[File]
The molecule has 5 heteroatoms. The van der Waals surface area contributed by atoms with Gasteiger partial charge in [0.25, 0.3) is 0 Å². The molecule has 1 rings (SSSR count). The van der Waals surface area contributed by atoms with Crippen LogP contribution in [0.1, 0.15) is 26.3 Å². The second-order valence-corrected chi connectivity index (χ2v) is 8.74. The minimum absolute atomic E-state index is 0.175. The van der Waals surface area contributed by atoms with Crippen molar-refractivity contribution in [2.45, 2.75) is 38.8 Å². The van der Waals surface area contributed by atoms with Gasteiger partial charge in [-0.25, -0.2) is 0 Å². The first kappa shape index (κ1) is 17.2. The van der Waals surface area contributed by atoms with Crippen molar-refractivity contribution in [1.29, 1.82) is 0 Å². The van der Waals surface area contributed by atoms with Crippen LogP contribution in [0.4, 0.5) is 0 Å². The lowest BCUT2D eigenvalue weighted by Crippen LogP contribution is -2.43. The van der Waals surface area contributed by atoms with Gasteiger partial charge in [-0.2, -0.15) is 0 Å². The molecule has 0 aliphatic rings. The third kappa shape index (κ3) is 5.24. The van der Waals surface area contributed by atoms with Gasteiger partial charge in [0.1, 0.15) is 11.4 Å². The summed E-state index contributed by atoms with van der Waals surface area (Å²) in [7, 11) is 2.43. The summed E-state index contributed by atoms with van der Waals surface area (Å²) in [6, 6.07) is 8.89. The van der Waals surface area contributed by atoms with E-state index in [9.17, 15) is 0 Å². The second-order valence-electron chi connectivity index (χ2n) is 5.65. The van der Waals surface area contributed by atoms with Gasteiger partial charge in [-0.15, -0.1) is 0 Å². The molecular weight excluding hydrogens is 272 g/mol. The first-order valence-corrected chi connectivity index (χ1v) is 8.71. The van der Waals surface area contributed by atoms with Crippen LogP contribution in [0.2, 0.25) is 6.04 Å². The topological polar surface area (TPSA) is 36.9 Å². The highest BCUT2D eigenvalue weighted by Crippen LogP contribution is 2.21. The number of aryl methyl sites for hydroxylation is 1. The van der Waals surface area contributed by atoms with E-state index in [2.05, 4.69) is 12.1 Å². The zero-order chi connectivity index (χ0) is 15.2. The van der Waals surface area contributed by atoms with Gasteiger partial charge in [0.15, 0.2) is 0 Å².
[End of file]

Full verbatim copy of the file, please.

The molecule has 5 heteroatoms. The van der Waals surface area contributed by atoms with Gasteiger partial charge in [0.25, 0.3) is 0 Å². The molecule has 1 rings (SSSR count). The van der Waals surface area contributed by atoms with Crippen LogP contribution in [0.1, 0.15) is 26.3 Å². The second-order valence-corrected chi connectivity index (χ2v) is 8.74. The minimum absolute atomic E-state index is 0.175. The van der Waals surface area contributed by atoms with Crippen molar-refractivity contribution in [2.45, 2.75) is 38.8 Å². The van der Waals surface area contributed by atoms with Gasteiger partial charge in [-0.25, -0.2) is 0 Å². The first kappa shape index (κ1) is 17.2. The van der Waals surface area contributed by atoms with Crippen molar-refractivity contribution in [1.29, 1.82) is 0 Å². The van der Waals surface area contributed by atoms with Crippen LogP contribution in [0.4, 0.5) is 0 Å². The lowest BCUT2D eigenvalue weighted by Crippen LogP contribution is -2.43. The van der Waals surface area contributed by atoms with Gasteiger partial charge in [-0.2, -0.15) is 0 Å². The molecule has 0 aliphatic rings. The third kappa shape index (κ3) is 5.24. The van der Waals surface area contributed by atoms with Gasteiger partial charge in [0.1, 0.15) is 11.4 Å². The summed E-state index contributed by atoms with van der Waals surface area (Å²) in [7, 11) is 2.43. The summed E-state index contributed by atoms with van der Waals surface area (Å²) in [6, 6.07) is 8.89. The van der Waals surface area contributed by atoms with E-state index in [9.17, 15) is 0 Å². The second-order valence-electron chi connectivity index (χ2n) is 5.65. The van der Waals surface area contributed by atoms with Gasteiger partial charge in [-0.15, -0.1) is 0 Å². The molecular weight excluding hydrogens is 272 g/mol. The first-order valence-corrected chi connectivity index (χ1v) is 8.71. The van der Waals surface area contributed by atoms with Crippen LogP contribution in [0.2, 0.25) is 6.04 Å². The topological polar surface area (TPSA) is 36.9 Å². The highest BCUT2D eigenvalue weighted by Crippen LogP contribution is 2.21. The number of aryl methyl sites for hydroxylation is 1. The van der Waals surface area contributed by atoms with E-state index in [2.05, 4.69) is 12.1 Å². The zero-order chi connectivity index (χ0) is 15.2. The van der Waals surface area contributed by atoms with Gasteiger partial charge in [0.15, 0.2) is 0 Å².